March 31, 2011
Joanna S. Roses’s husband asked her what she would like for her 80th birthday. Her response “to see something she hadn’t seen before and to give something to the City of New York” was the catalyst for the visually striking exhibit which is taking place at the Park Avenue Armory over the course of five days.
Presented by the American Folk Art Museum, this exhibit couldn’t be more aptly named. Infinite Variety succinctly captures the concept and the glory in this exhibit. Joanna Rose began collecting red and white quilts in the 50′s when they could be had for small sums at flea markets and tag sales. Over the years she amassed a collection o 650+. Stored in a cedar closet (a big cedar closet I bet), she had never seen her quilts all together on display nor had she catalogued them. She simply accumulated amazing examples of the quilts created and used by families in everyday life.
I am so in awe of the vision Joanna Rose had to begin collecting these quilts. Back then no one regarded them as an artistic expression. Yet, she saw the fascination and the artistry and she just kept amassing examples of this artistry. Did she know that red and white was such a dominant color scheme because the red dye was more colorfast than any other colors? Or was she simply arrested by the contrast in the colors? Did she think that someday this would be an immensly valuable collection or was she merely entranced with each new example of a creative vision? I would love to sit and talk to her about this. I would love to have had some sort of analogous brilliance.
The Park Avenue Armory is a tremendous setting for this exhibit. It’s dark and cavernous interior is a brilliant counterpoint to the bright contrast of the red and white quilts. Hanging in spirals from the vaulted ceiling, no two quilts are alike and the visual impact is dazzling. The quilts hang in the air-filled with the vibrant, electric tension of the patterns and color contrast. It is breath-taking, riveting and deeply affecting. The exhibit design and lighting are incomparable.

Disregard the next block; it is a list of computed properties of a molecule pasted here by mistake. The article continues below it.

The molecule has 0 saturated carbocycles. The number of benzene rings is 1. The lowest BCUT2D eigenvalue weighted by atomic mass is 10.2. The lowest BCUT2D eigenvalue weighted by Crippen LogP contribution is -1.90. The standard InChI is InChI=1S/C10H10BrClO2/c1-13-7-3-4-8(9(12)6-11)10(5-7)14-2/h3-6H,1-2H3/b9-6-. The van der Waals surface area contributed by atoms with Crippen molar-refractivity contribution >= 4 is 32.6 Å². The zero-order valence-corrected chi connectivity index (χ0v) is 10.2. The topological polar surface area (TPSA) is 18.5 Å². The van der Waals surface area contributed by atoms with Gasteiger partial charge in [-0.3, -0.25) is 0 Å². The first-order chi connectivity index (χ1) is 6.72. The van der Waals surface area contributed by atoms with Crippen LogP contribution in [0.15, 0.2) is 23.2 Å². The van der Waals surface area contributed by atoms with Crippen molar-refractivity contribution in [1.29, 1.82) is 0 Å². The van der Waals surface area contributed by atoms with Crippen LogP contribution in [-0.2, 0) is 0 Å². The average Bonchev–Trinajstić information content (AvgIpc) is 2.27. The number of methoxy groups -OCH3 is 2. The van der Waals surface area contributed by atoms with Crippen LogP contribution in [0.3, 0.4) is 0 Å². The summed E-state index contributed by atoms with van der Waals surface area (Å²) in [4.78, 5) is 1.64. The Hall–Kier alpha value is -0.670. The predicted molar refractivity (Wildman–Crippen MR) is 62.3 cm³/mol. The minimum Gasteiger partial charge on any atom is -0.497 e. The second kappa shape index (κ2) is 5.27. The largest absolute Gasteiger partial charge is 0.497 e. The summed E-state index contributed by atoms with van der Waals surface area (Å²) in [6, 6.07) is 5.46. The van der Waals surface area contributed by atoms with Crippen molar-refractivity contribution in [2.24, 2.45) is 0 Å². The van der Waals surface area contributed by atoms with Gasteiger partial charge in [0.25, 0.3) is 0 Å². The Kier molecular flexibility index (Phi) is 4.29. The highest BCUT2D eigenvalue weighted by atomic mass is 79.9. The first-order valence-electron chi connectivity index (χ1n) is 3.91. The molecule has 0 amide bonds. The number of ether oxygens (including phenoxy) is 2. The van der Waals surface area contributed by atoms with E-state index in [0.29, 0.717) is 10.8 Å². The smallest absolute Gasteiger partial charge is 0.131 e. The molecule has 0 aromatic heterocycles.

There is so much to consider in looking at this bounty. The thousands and thousands of hours spent stitching. The countless conversations between friends and neighbors over daily activities and the trials of life. The hopes, dreams and defeats which must have been catalogued over decades as women sat together creating and actualizing an artistic vision which was, at the time, manifestly disregarded. The idea that women could take scraps of cloth and fashion them into something at once so utilitarian and yet so beautiful. The incredible breadth of artistic expression which could manifest itself despite the constants of red and white fabric. The idea that such things of beauty could have for so long been considered nothing more than an old blanket. Joanna said often the quilts she found were used to wrap more “valuable” items purchased at the flea markets.
Quite obviously this exhibit was a total delight to me. And I wasn’t alone. It was joyous to watch the other visitors taking in the dynamic and exhilarating visual display. Stepping back to take in the enormous room exploding with designs in red and white and then stepping forward to examine closely the consummate detail of stitching or embroidery. I will never forget it. I think I have to go back before it is gone Wednesday. I could have stayed for hours taking in the glorious sights.
March 26, 2011
With the economy in turmoil, the falling standard of living and the ongoing jobless rate, many people are reassessing their buying patterns and attitudes towards consumption.